Reinventing Paper: Interview with Nick Georgiou Part IJuxtapoz // Sunday, 20 Dec 2009
Helen Soteriou: Who is Nick Georgiou?
Nick Georgiou: He is blades to papers, eyes to cameras, and fingers to glowing screens.
When did you start producing artwork made out of paper and why?
During the beginning of this decade –like most people, I saw my entire music and film collection shrink into my computer. I started getting my news online and began interacting with paper in a very different way.
Books and newspapers are becoming artifacts of the 21st century. Whatever we used to read off paper, we’re now reading off digital screens. Our way of interacting with text is changing. My work is not only about the decline of the printed word in today’s society but its rebirth as art.
I just saw an ad for Amazon’s digital reader, the Kindle, which reminded me of the earlier ipod ads. Instead of "a 1000 songs in your pocket" its “books in 60 seconds.”
Where do you get all your newspapers and books from?
I'm from New York so just walking down the street one can find boxes of discarded books and newspapers waiting for the garbage collectors...or you.
Do people turn up at your doorstep with piles of paper?
No, fortunately they call first. A few weeks ago I met someone who had been saving her Financial Times for the last 3 months. It was great; I'm a sucker for that Salmon color! I’ve also been lucky to have a few used bookstores sponsor me and give me their throw away stock.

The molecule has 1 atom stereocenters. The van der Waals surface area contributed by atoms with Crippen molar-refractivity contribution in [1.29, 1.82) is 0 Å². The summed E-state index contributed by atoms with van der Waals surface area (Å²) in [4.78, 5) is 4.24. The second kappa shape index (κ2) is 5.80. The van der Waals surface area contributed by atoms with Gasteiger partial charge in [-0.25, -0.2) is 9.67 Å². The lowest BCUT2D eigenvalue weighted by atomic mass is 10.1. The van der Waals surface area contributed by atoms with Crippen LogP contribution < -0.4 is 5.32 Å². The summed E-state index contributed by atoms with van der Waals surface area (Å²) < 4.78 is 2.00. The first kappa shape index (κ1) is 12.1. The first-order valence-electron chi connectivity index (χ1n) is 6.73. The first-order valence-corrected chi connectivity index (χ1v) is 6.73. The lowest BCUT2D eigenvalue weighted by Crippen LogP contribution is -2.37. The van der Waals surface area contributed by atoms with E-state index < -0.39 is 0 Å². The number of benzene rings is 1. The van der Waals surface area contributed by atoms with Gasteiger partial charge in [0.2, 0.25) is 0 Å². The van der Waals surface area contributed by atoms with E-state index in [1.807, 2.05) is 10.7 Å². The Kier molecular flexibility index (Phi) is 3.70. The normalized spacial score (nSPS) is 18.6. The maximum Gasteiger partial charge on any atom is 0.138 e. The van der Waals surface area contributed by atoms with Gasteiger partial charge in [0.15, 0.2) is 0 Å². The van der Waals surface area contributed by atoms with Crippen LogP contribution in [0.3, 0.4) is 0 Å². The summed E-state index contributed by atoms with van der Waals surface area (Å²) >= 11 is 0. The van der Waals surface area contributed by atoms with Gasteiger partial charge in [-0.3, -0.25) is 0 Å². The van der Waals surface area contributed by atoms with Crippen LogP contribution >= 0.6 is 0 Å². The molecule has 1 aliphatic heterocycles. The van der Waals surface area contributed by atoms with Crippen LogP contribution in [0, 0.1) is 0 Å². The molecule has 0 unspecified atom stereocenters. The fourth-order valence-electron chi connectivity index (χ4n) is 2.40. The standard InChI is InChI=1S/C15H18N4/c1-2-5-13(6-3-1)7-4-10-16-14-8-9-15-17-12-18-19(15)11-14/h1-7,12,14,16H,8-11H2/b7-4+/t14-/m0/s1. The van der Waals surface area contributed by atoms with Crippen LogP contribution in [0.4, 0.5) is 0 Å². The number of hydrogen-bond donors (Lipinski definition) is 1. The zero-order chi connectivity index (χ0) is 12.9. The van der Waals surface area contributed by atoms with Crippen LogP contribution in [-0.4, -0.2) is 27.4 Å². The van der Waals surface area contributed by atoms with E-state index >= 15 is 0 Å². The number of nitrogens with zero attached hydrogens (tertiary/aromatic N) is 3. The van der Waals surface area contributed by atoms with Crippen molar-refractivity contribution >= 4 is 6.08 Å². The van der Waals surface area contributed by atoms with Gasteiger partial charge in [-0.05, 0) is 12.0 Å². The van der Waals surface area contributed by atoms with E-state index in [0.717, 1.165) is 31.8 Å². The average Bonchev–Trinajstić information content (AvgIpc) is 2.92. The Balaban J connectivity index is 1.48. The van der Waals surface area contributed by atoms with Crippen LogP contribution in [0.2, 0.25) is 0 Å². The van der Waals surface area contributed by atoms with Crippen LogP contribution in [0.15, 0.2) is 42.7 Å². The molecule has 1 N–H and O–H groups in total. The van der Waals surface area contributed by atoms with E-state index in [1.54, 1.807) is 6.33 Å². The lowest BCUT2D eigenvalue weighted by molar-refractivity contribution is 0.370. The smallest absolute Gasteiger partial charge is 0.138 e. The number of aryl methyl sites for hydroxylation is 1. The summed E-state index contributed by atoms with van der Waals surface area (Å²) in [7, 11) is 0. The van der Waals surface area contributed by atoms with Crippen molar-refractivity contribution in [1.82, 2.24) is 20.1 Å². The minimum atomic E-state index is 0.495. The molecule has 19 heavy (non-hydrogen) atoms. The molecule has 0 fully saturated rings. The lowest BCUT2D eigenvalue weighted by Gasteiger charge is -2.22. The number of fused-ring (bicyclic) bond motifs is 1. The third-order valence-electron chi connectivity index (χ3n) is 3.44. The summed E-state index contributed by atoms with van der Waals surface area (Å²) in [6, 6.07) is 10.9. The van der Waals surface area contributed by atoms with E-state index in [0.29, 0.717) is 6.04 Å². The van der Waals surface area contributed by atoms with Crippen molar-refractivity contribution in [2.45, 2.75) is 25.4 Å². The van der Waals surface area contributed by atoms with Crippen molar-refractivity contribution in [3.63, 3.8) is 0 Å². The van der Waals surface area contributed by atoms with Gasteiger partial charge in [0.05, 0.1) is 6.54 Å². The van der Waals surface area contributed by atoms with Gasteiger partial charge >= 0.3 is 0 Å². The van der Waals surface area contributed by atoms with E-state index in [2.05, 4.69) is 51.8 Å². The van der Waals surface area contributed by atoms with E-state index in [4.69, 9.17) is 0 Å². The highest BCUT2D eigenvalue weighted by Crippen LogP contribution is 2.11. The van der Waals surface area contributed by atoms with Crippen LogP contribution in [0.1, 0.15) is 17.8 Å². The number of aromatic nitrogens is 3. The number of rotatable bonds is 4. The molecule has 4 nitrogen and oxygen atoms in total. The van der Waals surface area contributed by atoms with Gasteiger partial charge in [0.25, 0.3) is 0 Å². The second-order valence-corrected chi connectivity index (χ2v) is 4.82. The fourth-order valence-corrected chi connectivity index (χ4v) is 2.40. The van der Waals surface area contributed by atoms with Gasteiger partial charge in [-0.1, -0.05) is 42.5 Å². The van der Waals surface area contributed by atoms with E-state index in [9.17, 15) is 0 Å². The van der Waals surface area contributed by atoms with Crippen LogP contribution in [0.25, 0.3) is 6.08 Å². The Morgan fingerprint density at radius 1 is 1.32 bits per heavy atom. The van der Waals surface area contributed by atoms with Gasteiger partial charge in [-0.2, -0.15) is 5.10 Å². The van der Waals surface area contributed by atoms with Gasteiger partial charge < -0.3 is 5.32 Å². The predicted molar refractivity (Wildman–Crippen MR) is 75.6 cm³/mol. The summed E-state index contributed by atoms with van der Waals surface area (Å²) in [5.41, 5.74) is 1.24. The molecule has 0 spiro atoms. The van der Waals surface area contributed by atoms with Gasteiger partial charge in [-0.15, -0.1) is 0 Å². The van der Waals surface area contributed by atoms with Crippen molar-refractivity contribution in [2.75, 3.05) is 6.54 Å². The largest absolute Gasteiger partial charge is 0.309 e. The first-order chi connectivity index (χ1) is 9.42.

How long does it take to create each piece...for example how long did it take to create one of your creatures?
It depends. The creatures are different from my other works because they're animated in terms of their expressions and movements. That's not an easy effect to capture because it's primarily an intuitive process rather than a technical one. Also, I work on multiple pieces simultaneously, so it can take anywhere from a few hours to several months.
Tell me about the work you made out of the last edition of Tucson’s oldest newspaper and the idea you have in mind for the printed version of Juxtapoz?
With art imitating life, or in this case death, the final copies of Tucson Citizen were scattered widely and are spread among a few pieces: a skull, a creature, and a portrait. If I’m ever given the cover of Juxtapoz, I’m planning to create a wide-eyed, zombie-like portrait to illustrate our collective obsession with the immediacy of media and our addiction to the 24-hour news cycle.
Part II of this interview with Nick Georgiou is online HERE.